Today we released data on home value bands across 125 metropolitan areas.  Click HERE to read the media alert, or click HERE to dive into the data yourself. 

At times, the world of real estate data and analytics seems vast and complicated. But with organization and visualization, sometimes it can be illuminating. Trying to make sense of the markets can be challenging due to the wide range of homes and values throughout the nation. A $300,000 home near the San Francisco coast is very different than a $300,000 home in Denver. As a matter of fact, you probably can’t find a home in good condition on the California coast for $300,000, but that’s getting a bit specific.

We’ve created a visualization which allows one to compare the following:

  • Multiple Markets: We’ve broken out the top 49 markets + the US because all real estate is local.
  • Home Value Bands: Each market is divided up into 5 value bands; top, lower-middle, middle, upper-middle, top.
  • Home Value Change: See how markets have moved during the past year (Dec 31, 2006 to Dec 31, 2007).

Now, on to the visualization. Let’s take a look at the United States first (Click for full size):

For more metro areas, click the alphabetically ordered links below:

Nationally, there is a slight trend with the higher end homes down more than the lower end homes. The middle set of homes, representing the middle 20% of homes, ranges from about $200,000 to about $300,000 and is down about 6% year-over-year. As you scroll down to individual metro areas, you will see that this middle set of homes varies greatly across markets. In some markets (Akron, Little Rock, Oklahoma City), you will see that the high end homes barely come up to $200,000. Conversely, on the high end, San Jose’s low-end home values start above the value of the middle set of homes in the U.S. overall.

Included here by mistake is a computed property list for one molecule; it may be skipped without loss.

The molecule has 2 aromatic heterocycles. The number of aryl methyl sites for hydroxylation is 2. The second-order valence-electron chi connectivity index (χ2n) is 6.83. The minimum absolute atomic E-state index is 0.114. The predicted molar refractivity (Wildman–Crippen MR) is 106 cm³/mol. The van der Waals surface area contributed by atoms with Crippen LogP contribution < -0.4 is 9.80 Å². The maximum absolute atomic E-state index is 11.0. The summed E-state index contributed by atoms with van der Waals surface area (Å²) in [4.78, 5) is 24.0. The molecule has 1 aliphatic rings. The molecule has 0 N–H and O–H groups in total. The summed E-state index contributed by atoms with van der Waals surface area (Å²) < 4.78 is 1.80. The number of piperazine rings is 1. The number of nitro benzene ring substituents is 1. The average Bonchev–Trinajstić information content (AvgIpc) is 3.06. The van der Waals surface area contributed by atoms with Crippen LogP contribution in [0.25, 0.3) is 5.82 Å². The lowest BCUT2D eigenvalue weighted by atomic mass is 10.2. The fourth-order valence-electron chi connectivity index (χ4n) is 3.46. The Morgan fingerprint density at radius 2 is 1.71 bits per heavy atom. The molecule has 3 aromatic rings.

Another surprising trend is how high-end homes perform versus low-end homes across the markets. One might expect the expensive homes to be dropping faster, but we’re seeing many markets where the opposite is true such as San Francisco, Bridgeport, and Denver. In fact, higher valued homes outperformed lower valued homes in nearly half of the top 25 metro areas. In only 20 percent of these markets did lower valued homes outperform higher valued ones.

How’s your metro area and price band doing? If you’re in one of the markets where the high end homes are rising while all other homes are declining (examples: Washington, DC or San Francisco) what do you think is the cause of the contrast? Do you think that the high end homes will eventually take the same hit that all other homes are taking?

About the Author

I'm a data analyst at I help make sense of our millions of homes and billions of data points. In my spare time you can find me on some of the easier mountains of the Cascades with my wife Angela.

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